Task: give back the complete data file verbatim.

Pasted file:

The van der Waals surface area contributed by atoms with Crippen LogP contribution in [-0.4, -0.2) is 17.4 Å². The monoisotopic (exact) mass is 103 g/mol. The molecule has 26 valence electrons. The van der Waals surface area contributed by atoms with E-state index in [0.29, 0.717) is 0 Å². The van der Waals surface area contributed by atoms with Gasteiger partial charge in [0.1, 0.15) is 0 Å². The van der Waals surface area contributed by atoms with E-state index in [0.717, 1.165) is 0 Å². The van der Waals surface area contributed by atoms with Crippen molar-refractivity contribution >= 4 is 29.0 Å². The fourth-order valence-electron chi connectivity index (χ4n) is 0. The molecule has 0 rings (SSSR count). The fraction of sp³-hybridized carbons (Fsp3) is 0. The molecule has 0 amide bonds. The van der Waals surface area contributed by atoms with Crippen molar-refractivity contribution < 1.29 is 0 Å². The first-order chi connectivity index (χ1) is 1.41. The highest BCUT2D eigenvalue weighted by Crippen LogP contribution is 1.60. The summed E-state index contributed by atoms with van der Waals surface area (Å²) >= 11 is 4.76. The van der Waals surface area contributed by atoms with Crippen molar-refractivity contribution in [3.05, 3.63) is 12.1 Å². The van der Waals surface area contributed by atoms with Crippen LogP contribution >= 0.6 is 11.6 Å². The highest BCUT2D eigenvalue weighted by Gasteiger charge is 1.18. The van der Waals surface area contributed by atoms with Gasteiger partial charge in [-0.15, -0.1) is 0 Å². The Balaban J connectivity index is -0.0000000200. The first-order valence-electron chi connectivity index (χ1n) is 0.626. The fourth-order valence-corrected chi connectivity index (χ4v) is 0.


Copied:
The van der Waals surface area contributed by atoms with Crippen LogP contribution in [-0.4, -0.2) is 17.4 Å². The monoisotopic (exact) mass is 103 g/mol. The molecule has 26 valence electrons. The van der Waals surface area contributed by atoms with E-state index in [0.29, 0.717) is 0 Å². The van der Waals surface area contributed by atoms with Gasteiger partial charge in [0.1, 0.15) is 0 Å². The van der Waals surface area contributed by atoms with E-state index in [0.717, 1.165) is 0 Å². The van der Waals surface area contributed by atoms with Crippen molar-refractivity contribution >= 4 is 29.0 Å². The fourth-order valence-electron chi connectivity index (χ4n) is 0. The molecule has 0 rings (SSSR count). The fraction of sp³-hybridized carbons (Fsp3) is 0. The molecule has 0 amide bonds. The van der Waals surface area contributed by atoms with Crippen molar-refractivity contribution < 1.29 is 0 Å². The first-order chi connectivity index (χ1) is 1.41. The highest BCUT2D eigenvalue weighted by Crippen LogP contribution is 1.60. The summed E-state index contributed by atoms with van der Waals surface area (Å²) >= 11 is 4.76. The van der Waals surface area contributed by atoms with Crippen molar-refractivity contribution in [3.05, 3.63) is 12.1 Å². The van der Waals surface area contributed by atoms with Crippen LogP contribution >= 0.6 is 11.6 Å². The highest BCUT2D eigenvalue weighted by Gasteiger charge is 1.18. The van der Waals surface area contributed by atoms with Gasteiger partial charge in [-0.15, -0.1) is 0 Å². The Balaban J connectivity index is -0.0000000200. The first-order valence-electron chi connectivity index (χ1n) is 0.626. The fourth-order valence-corrected chi connectivity index (χ4v) is 0.